Ireland (/ˈaɪərlənd/ (About this soundlisten); Irish: Éire [ˈeːɾʲə] (About this soundlisten); Ulster-Scots: Airlann [ˈɑːrlən]) is an island in the North Atlantic. It is separated from Great Britain to its east by the North Channel, the Irish Sea, and St George’s Channel. Ireland is the second-largest island of the British Isles, the third-largest in Europe, and the twentieth-largest on Earth.
Geopolitically, Ireland is divided between the Republic of Ireland (officially named Ireland), which covers five-sixths of the island, and Northern Ireland, which is part of the United Kingdom. In 2011, the population of Ireland was about 6.6 million, ranking it the second-most populous island in Europe after Great Britain. As of 2016, 4.8 million live in the Republic of Ireland, and 1.8 million live in Northern Ireland.
The geography of Ireland comprises relatively low-lying mountains surrounding a central plain, with several navigable rivers extending inland. Its lush vegetation is a product of its mild but changeable climate which is free of extremes in temperature. Much of Ireland was woodland until the end of the Middle Ages. Today, woodland makes up about 10% of the island, compared with a European average of over 33%, and most of it is non-native conifer plantations. There are twenty-six extant land mammal species native to Ireland. The Irish climate is influenced by the Atlantic Ocean and thus very moderate, and winters are milder than expected for such a northerly area, although summers are cooler than those in continental Europe. Rainfall and cloud cover are abundant.
The earliest evidence of human presence in Ireland is dated to 33,000 years ago. Gaelic Ireland had emerged by the 1st century AD. The island was Christianised from the 5th century onward. Following the 12th century Anglo-Norman invasion, England claimed sovereignty. However, English rule did not extend over the whole island until the 16th–17th century Tudor conquest, which led to colonisation by settlers from Britain. In the 1690s, a system of Protestant English rule was designed to materially disadvantage the Catholic majority and Protestant dissenters, and was extended during the 18th century. With the Acts of Union in 1801, Ireland became a part of the United Kingdom. A war of independence in the early 20th century was followed by the partition of the island, creating the Irish Free State, which became increasingly sovereign over the following decades, and Northern Ireland, which remained a part of the United Kingdom. Northern Ireland saw much civil unrest from the late 1960s until the 1990s. This subsided following a political agreement in 1998. In 1973 the Republic of Ireland joined the European Economic Community while the United Kingdom, and Northern Ireland, as part of it, did the same.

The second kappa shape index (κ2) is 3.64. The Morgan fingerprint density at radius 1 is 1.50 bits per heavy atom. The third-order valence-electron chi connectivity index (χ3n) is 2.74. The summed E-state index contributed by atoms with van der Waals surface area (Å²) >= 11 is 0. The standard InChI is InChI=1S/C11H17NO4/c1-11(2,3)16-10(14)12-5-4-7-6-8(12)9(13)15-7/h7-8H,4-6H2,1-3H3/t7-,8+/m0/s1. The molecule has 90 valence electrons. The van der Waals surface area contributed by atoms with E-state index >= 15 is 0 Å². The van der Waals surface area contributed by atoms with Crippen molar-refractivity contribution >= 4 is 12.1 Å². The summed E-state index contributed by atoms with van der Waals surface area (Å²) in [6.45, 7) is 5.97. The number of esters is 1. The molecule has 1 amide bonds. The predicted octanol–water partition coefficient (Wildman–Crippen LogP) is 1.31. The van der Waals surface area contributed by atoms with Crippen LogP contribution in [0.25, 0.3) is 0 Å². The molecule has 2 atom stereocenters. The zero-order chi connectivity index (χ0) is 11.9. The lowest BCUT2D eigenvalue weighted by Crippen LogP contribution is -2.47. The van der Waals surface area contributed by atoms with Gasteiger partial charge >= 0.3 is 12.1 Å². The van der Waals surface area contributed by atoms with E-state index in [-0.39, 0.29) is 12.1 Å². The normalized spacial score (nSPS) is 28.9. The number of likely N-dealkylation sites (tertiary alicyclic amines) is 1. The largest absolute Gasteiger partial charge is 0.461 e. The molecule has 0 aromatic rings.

Irish culture has had a significant influence on other cultures, especially in the field of literature. Alongside mainstream Western culture, a strong indigenous culture exists, as expressed through Gaelic games, Irish music and the Irish language. The island’s culture shares many features with that of Great Britain, including the English language, and sports such as soccer (association football), rugby, horse racing, golf, and boxing.
2.1 Prehistoric Ireland
2.2 Late antiquity and early medieval times
2.3 Norman and English invasions
2.4 The Kingdom of Ireland
2.5 Union with Great Britain
3.1 Republic of Ireland
3.2 Northern Ireland
3.3 All-island institutions
5 Flora and fauna
5.1 Impact of agriculture
6.1 Divisions and settlements
7.4 Food and drink
8.1 Overview and GDP
8.2 Economic history
8.3 Major industries
12 External links
The names Ireland and Éire derive from Old Irish Ériu, a goddess in Irish mythology first recorded in the ninth century. The etymology of Ériu is disputed but may derive from the Proto-Indo-European root *h2uer, referring to flowing water.
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History of Ireland
HIBERNIAE REGNUM tam in praecipuas ULTONIAE, CONNACIAE, LAGENIAE, et MOMONIAE, quam in minores earundem Provincias, et Ditiones subjacentes peraccuraté divisum
Peoples and polities
Four Provinces Flag.svg Ireland portal
Main article: History of Ireland
Main article: Prehistoric Ireland
During the last glacial period, and until about 10,000 BC, most of …
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